Connecticut Interim Assessments: Smarter Balanced and Next Generation Science

Overview

Logo of Interim Assessments

What are Interim Assessments?  

The interims are a useful way to check student progress and to gather information about learning that can alter the instruction provided. Interims offer flexibility, and can be used for professional development or in class with students in a variety of ways.


Interim assessments are just one part of a comprehensive assessment system.

Image of Smarter Balanced System that contains interims, summative and formative assessments.


Interim assessments are free and more importantly, optional. The Connecticut State Department of Education is not dictating if or when you use the interims, but cautions you to keep in mind the purposes and appropriate uses of these assessments.


For more information on various uses of assessments, visit our
Sensible Assessment page.  

The Interim Assessments: Smarter Balanced and Next Generation Science Standards guide provides more information on interim assessments.  


Why are the Interim Assessments valuable?  

Interim assessments provide teachers with an additional tool that measures students’ mastery of specific content and skills aligned to the Connecticut Core Standards for English language arts (ELA) and mathematics and the Next Generation Science Standards (NGSS).


While there is no better place to learn these skills than being part of a dynamic and interactive classroom setting, teachers can use interim assessments throughout the year to inform instruction by measuring student progress, identifying areas of strength and weakness, and assessing the skills of incoming students.


How are the Interim Assessments administered?  

Interim assessments are administered on a computer using the same test delivery system as the online summative assessments. The scope, sequence, number, and timing of the interim assessments are determined at the district level. A teacher may administer an interim assessment that is above or below the student’s current grade level. An above grade-level assessment might be used by a teacher to assess students who are receiving instruction with curriculum aligned to above grade-level standards. A below grade-level assessment might be used by a teacher who wants to assess students who are struggling with grade-level content to identify areas of weakness in prior learning.


More information on interim Test Administration can be found in this guide.  


What is the format of the Interim Assessments?  

Image of three types of interims: ICA, IAB and focus blocks.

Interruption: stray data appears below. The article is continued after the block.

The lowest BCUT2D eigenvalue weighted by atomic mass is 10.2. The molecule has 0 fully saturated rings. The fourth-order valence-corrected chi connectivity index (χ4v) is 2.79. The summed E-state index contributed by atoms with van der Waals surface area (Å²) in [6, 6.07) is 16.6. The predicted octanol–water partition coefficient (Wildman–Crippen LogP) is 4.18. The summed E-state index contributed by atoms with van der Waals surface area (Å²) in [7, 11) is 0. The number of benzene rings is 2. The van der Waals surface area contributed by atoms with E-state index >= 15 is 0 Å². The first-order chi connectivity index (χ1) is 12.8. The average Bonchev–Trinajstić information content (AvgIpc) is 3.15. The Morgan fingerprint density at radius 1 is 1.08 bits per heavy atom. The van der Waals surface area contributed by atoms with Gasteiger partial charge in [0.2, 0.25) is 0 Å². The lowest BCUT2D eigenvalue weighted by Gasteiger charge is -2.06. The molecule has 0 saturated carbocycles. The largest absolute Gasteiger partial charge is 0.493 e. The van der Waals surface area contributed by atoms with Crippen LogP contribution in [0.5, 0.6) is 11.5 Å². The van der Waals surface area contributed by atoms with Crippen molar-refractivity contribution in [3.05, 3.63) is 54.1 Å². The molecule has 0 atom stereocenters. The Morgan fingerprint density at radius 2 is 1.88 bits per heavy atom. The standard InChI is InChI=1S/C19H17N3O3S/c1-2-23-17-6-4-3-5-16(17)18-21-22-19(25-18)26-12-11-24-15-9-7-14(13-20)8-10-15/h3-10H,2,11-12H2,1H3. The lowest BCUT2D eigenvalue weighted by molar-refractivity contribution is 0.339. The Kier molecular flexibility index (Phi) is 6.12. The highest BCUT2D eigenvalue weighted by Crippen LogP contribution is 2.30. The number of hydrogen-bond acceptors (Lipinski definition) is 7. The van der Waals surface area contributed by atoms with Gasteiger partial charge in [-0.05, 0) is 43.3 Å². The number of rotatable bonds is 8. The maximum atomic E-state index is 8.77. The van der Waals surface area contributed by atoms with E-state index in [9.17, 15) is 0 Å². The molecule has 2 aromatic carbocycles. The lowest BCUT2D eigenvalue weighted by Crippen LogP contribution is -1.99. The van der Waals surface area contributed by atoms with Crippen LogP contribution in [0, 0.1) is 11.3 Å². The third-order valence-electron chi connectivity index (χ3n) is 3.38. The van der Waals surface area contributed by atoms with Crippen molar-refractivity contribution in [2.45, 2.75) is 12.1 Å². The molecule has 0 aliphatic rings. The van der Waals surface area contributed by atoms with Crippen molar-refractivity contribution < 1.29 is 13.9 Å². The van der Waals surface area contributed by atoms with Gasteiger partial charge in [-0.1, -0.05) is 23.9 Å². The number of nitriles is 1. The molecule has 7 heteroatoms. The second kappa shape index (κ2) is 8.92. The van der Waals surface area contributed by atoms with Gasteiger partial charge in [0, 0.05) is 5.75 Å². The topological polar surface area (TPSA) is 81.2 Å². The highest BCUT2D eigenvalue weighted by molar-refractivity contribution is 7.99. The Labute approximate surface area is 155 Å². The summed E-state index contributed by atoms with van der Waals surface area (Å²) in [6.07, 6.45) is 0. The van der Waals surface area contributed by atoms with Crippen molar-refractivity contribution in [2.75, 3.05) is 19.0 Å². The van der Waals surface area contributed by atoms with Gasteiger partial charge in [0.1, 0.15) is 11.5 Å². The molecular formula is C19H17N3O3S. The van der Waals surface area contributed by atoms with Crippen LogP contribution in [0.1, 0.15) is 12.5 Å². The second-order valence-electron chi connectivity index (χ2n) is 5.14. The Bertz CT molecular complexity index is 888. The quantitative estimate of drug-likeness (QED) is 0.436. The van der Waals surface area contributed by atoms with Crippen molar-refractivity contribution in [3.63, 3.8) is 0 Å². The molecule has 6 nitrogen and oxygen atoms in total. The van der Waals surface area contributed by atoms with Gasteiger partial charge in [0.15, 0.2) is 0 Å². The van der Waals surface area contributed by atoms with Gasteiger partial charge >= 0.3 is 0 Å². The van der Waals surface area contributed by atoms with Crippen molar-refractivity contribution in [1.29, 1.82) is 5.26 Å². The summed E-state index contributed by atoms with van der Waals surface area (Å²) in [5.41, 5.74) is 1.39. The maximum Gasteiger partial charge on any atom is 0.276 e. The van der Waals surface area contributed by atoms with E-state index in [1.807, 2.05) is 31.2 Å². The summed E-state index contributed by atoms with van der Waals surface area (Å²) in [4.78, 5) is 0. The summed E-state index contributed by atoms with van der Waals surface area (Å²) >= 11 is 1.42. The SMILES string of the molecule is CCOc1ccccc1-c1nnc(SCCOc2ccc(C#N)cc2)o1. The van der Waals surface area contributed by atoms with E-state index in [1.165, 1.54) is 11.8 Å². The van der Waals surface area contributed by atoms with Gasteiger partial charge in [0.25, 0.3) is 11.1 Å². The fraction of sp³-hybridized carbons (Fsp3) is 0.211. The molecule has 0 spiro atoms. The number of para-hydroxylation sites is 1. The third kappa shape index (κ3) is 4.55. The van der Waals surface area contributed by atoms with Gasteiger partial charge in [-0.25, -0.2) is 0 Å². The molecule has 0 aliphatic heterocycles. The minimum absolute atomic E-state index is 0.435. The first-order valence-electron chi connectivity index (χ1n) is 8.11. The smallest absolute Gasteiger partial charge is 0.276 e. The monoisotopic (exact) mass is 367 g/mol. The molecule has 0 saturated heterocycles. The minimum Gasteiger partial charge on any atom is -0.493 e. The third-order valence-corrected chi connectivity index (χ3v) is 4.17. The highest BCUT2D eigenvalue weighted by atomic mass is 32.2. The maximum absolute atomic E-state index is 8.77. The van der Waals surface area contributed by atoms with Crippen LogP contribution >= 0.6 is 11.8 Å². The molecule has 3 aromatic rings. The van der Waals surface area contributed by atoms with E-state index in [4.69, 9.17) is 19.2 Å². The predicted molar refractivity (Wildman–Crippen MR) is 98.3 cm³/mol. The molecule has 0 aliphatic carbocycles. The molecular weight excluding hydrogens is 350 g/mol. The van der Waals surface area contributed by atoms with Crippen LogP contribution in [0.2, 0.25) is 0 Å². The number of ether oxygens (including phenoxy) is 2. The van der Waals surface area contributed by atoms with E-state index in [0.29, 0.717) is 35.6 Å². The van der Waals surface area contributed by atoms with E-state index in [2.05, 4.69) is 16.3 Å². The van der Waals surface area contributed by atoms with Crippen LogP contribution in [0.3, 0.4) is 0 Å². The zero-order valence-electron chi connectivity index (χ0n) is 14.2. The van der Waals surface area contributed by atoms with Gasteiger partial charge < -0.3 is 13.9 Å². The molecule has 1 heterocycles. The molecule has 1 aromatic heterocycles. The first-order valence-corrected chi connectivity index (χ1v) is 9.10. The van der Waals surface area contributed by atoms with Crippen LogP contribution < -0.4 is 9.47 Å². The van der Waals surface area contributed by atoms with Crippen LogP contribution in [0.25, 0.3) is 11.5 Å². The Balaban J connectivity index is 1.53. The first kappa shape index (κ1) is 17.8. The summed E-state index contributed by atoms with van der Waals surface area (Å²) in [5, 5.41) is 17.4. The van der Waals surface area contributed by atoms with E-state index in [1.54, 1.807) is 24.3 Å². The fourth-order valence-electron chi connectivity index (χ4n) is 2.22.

There are three different types of Smarter Balanced ELA and Mathematics Interim Assessments. The Interim Comprehensive Assessments (ICA) are similar to the Smarter Balanced Summative Assessments in length, content, and format. Each content area ICA has two parts: a grade-level ICA and an ICA Performance Task.

 

The second type of interim offered for ELA and math are the Interim Assessment Blocks (IABs), which are shorter assessments that concentrate on smaller sets of related concepts.


The Smarter Balanced ELA and Mathematics Interim Assessments also offer Focused IABs, which are blocks designed to focus on discrete bundles of content to give teachers a better understanding of students’ knowledge and academic performance and provide teachers with precise next steps for instruction. The Focused IABs measure only 1-3 targets and contain 8-15 items. Some preexisting IABs have been reclassified as Focused IABs; however, their content has not changed.


All interim assessments for ELA, math, and science are fixed-form tests. This is an important point to keep in mind if students are taking the both the Interim Comprehensive Assessment and Interim Assessment Blocks within a grade because they will see many of the same items across both test. We caution against multiple administrations of the same interim to the same students. The drawback to fixed-form tests is that there is only one test available. If a teacher wants to use a single interim as a pre- and post-test, the students would be administered the exact same items twice. Item overexposure becomes an issue. Overexposure to stimuli and items may influence student performance requiring careful interpretation of data analysis. There is no overlap of items within the ELA and math IABs and the ELA and math Focused IABs.


For more information, watch the Smarter Balance ELA and Mathematics Interim Assessment video.

There are 54 Next Generation Science Standards (NGSS) Interim Assessment blocks representing Earth/Space, Life and Physical Science. Each block measures a subset of science practices, disciplinary core ideas, and cross-cutting concepts. Each NGSS Interim Assessment Block contains one item cluster that is aligned to a phenomena-based scenario, a single NGSS performance expectation, and several item interactions. NGSS Interim Assessments span across three grade bands: Elementary School (Grades 3-5), Middle School (Grades 6-8), and High School (Grade 11).